Take the 2-minute tour ×
Mathematics Stack Exchange is a question and answer site for people studying math at any level and professionals in related fields. It's 100% free, no registration required.

Let $\{f_{n}(z)\}$ be a sequence of analytic functions in the upper half plane (in a Hilbert space $H$) and continuous on the real axis, such that

(1) $0<|f_{n}(x)|\leq 1$ for all $x\in \mathbb R$, for all $n$, and

(2) $\sup_{x\in\mathbb R}|f_{n}(x)|\to 0$ as $n\to \infty$. and

(3) $f_{n}\in L^{2}(\mathbb R)$ for all $n$, such that the sequence of $L^{2}$-norms is uniformly bounded.

If $\{a_{k}\}_{k\geq 1}$ is a sequence of real numbers with no limit point, how I can construct a sequence of analytic functions in the upper half plane and continuous on the real axis, say $\{g_{n}(z)\}$ in $H$, in terms of the sequence $\{f_{n}\}$, with the following properties:

(1') $0<\lim\limits_{n\to\infty}\big(\sup_{x\in\mathbb R}|g_{n}(x)|\big)\leq 1$, and

(2') $|g_{n}(a_{k})|\to 0$ as $n\to \infty$, for all $k$.

(3') $g_{n}\in L^{2}(\mathbb R)$ for all $n$.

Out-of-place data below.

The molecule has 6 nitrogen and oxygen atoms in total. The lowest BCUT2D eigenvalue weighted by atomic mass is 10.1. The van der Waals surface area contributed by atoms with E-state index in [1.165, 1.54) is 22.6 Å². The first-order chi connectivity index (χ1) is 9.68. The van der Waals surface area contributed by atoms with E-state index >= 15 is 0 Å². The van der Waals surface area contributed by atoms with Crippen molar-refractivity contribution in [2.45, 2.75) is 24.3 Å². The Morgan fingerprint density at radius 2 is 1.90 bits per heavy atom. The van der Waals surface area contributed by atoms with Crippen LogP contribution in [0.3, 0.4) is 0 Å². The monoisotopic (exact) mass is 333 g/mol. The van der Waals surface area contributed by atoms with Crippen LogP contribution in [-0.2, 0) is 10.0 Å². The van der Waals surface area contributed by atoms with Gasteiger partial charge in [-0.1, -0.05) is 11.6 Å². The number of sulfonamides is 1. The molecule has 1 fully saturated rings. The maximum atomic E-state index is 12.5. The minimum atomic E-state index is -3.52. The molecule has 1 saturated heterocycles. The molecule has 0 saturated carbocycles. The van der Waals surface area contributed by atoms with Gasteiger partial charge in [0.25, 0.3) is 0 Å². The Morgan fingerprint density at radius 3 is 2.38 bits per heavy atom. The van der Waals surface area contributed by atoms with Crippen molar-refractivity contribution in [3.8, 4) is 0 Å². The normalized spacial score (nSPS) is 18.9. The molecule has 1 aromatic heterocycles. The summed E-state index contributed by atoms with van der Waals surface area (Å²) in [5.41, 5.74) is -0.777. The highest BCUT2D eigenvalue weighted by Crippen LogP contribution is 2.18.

i.e, the only difference in the new sequence is that the sup is not going to 0.

share|improve this question
    
Have you tried $g_n(z)=\sum_{i=1}^n c_{k n} f_k(z)$, where $c_{k n}$ are chosen so that (1) and (2) hold? Are there obstructions to the existence of such $c_{k n}$? –  user31373 Jun 30 '12 at 17:17
    
@Leonid: I'm trying to use your sequence and find conditions on the $c_{kn}$'s to see if there are any obstructions, but it is very hard to set up such conditions! –  Miley Jun 30 '12 at 17:28
1  
They will probably be in terms of $g_n$ and $a_n$... you may want to begin with a concrete example, maybe $f_n(z)=e^{-z^2}/n$ and some thing like $a_k=ik$? By the way, it's a bad idea to use $i$ for an index in complex analysis. –  user31373 Jun 30 '12 at 17:34
add comment

1 Answer

If by "in terms of the sequence $\{f_n\}$" you mean that the definition of $g_n(x)$ has no dependence on $x$ except in the arguments of functions $f_j$, that is impossible. Consider the case where the $f_n$ are all constants.

share|improve this answer
add comment

Your Answer

 
discard

By posting your answer, you agree to the privacy policy and terms of service.

Not the answer you're looking for? Browse other questions tagged or ask your own question.